Monitoring Exercise Intensity Using Ratings of Perceived Exertion
You want to get fit. You want to look good. And you want to stay healthy. But how hard are you going to have to exercise to achieve those things?
To reap the most cardiovascular benefit from your workout, it is necessary to exercise within a recommended intensity range. In some respects, gauging your exercise intensity can be a difficult task.
Heart-rate assessment is a commonly used method for monitoring exercise intensity. For some, however, this method can be difficult to master, particularly during exercise. Additionally, monitoring heart rate to manage exercise exertion is inappropriate for individuals taking certain medications that affect exercise heart rate, such as beta blockers for high blood pressure, and those with health conditions that affect heart rate, such as pregnancy.
One of the easiest ways to monitor your exercise intensity is to use the ratings of perceived exertion (RPE) scale. Whether you walk, jog, bicycle, bench step, climb stairs or perform low-impact aerobics, your exercise intensity should be within a range of comfort.
By becoming familiar with the RPE scale, you can continually assess your exercise intensity and ensure a level of exertion that is comfortable.
Why use RPE?
- Monitoring exercise intensity with the RPE scale is beneficial because:
It provides a double-check on heart rate, especially when the target heart-rate zone is estimated from age.
- Assessing RPE can be performed without stopping to “check” it, as is necessary with heart-rate monitoring.
- It’s free! There is no equipment you can buy to accurately describe your perception of intensity, whereas heart-rate monitors can be expensive.
- An increase in exercise intensity is directly related to an elevation in exercise heart rate and other metabolic processes. Consequently, RPE can be used alone or together with heart rate when monitoring exercise intensity.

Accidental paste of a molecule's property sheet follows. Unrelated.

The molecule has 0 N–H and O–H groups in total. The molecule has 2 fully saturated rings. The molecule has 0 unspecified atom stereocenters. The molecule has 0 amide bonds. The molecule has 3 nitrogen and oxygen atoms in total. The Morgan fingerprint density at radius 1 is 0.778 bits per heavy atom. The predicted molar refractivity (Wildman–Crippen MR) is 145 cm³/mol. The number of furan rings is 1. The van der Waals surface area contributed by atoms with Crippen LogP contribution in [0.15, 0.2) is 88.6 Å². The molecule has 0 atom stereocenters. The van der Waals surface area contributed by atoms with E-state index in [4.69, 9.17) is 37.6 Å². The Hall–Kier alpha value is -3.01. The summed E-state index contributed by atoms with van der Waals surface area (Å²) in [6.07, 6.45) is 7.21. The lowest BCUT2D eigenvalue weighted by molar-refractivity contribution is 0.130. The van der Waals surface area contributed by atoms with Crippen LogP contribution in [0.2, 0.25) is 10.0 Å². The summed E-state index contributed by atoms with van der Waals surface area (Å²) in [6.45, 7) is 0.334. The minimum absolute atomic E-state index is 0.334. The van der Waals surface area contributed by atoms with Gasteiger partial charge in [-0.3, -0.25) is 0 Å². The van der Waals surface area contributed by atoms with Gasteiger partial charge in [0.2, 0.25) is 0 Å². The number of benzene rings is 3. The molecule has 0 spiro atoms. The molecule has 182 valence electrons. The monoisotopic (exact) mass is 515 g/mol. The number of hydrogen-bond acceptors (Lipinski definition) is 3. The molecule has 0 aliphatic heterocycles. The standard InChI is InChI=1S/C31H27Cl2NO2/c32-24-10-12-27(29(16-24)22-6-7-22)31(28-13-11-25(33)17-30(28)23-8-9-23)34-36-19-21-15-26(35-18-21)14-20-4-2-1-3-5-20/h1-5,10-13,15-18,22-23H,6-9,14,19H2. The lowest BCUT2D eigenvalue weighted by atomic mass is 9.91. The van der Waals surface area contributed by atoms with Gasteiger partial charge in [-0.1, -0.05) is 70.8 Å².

- During aerobic activities, perceived effort is a combination of sensory input from muscles, joints, breathing rate and heart rate. By using the RPE scale, you can more accurately “describe” your sensation of effort when exercising and gauge how hard you are working. Plus, RPE helps you evaluate your internal comfort zone, or “how you feel” during the exercise session, with respect to the normal sensation of exertion, breathing and even discomfort.
- How many times have you exercised and not felt comfortable, or seemed to be extending beyond your comfortable exertion level? The use of your perceived exertion is helpful in monitoring intensity to avoid uncomfortable exercise sessions.
How do you use RPE?
Perceived exertion is assessed by use of either a 0-to-10 or 6-to-20 chart to rate the feelings caused by your exertion. For example, using the 0-to-10 scale, quietly sitting in a chair would have a rating of 0. Adding a gentle waving of your arms might increase the effort rating to 0.5. Walking at a pace that you feel is moderate would be given a rating of 3.
Remember, the rating of your exertion should be completely independent of the pace you think you are walking; it is dependent solely on the feelings caused by the exertion. Increase the pace to a run and add a hill and you could work your way up to a 10 on the scale.
On the 0-to-10 scale, the recommended RPE range for most people is usually between 3 (moderate) and 5 (strong).
Who uses RPE?
Regardless of fitness or training, anyone can use perceived exertion to effectively gauge exercise intensity.
Whether you are new to aerobic exercise or a fitness enthusiast, use the RPE scale to become familiar with your perception and description of exercise effort. Your exercise sessions will be more effective and more enjoyable.
American College of Sports Medicine Current Comment—Perceived Exertion